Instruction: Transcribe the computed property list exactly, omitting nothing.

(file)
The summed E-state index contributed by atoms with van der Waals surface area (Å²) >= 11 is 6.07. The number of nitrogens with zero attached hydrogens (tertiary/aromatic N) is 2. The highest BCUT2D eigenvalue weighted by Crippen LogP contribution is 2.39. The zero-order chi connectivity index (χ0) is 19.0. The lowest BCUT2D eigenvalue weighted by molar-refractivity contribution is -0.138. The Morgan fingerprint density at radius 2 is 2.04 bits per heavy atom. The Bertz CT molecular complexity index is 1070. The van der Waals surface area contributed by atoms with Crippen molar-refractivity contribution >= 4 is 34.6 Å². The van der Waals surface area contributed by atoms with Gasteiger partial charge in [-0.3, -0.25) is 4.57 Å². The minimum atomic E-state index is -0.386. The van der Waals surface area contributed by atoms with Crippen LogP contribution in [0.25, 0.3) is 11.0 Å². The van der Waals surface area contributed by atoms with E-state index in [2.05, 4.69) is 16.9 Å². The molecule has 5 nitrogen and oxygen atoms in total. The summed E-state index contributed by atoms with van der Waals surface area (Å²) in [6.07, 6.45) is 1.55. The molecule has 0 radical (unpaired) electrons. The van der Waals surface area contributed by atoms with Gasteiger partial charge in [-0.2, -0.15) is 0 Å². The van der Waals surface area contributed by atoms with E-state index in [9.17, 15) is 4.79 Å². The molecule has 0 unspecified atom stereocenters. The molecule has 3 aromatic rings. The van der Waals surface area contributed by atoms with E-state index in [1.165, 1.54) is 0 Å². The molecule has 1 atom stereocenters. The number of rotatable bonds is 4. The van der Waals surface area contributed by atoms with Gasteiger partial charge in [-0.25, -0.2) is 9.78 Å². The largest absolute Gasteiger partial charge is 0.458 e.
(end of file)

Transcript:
The summed E-state index contributed by atoms with van der Waals surface area (Å²) >= 11 is 6.07. The number of nitrogens with zero attached hydrogens (tertiary/aromatic N) is 2. The highest BCUT2D eigenvalue weighted by Crippen LogP contribution is 2.39. The zero-order chi connectivity index (χ0) is 19.0. The lowest BCUT2D eigenvalue weighted by molar-refractivity contribution is -0.138. The Morgan fingerprint density at radius 2 is 2.04 bits per heavy atom. The Bertz CT molecular complexity index is 1070. The van der Waals surface area contributed by atoms with Crippen molar-refractivity contribution >= 4 is 34.6 Å². The van der Waals surface area contributed by atoms with Gasteiger partial charge in [-0.3, -0.25) is 4.57 Å². The minimum atomic E-state index is -0.386. The van der Waals surface area contributed by atoms with Crippen LogP contribution in [0.25, 0.3) is 11.0 Å². The van der Waals surface area contributed by atoms with E-state index in [2.05, 4.69) is 16.9 Å². The molecule has 5 nitrogen and oxygen atoms in total. The summed E-state index contributed by atoms with van der Waals surface area (Å²) in [6.07, 6.45) is 1.55. The molecule has 0 radical (unpaired) electrons. The van der Waals surface area contributed by atoms with Gasteiger partial charge in [-0.2, -0.15) is 0 Å². The van der Waals surface area contributed by atoms with E-state index in [9.17, 15) is 4.79 Å². The molecule has 0 unspecified atom stereocenters. The molecule has 3 aromatic rings. The van der Waals surface area contributed by atoms with E-state index in [1.165, 1.54) is 0 Å². The molecule has 1 atom stereocenters. The number of rotatable bonds is 4. The van der Waals surface area contributed by atoms with Gasteiger partial charge in [-0.25, -0.2) is 9.78 Å². The largest absolute Gasteiger partial charge is 0.458 e.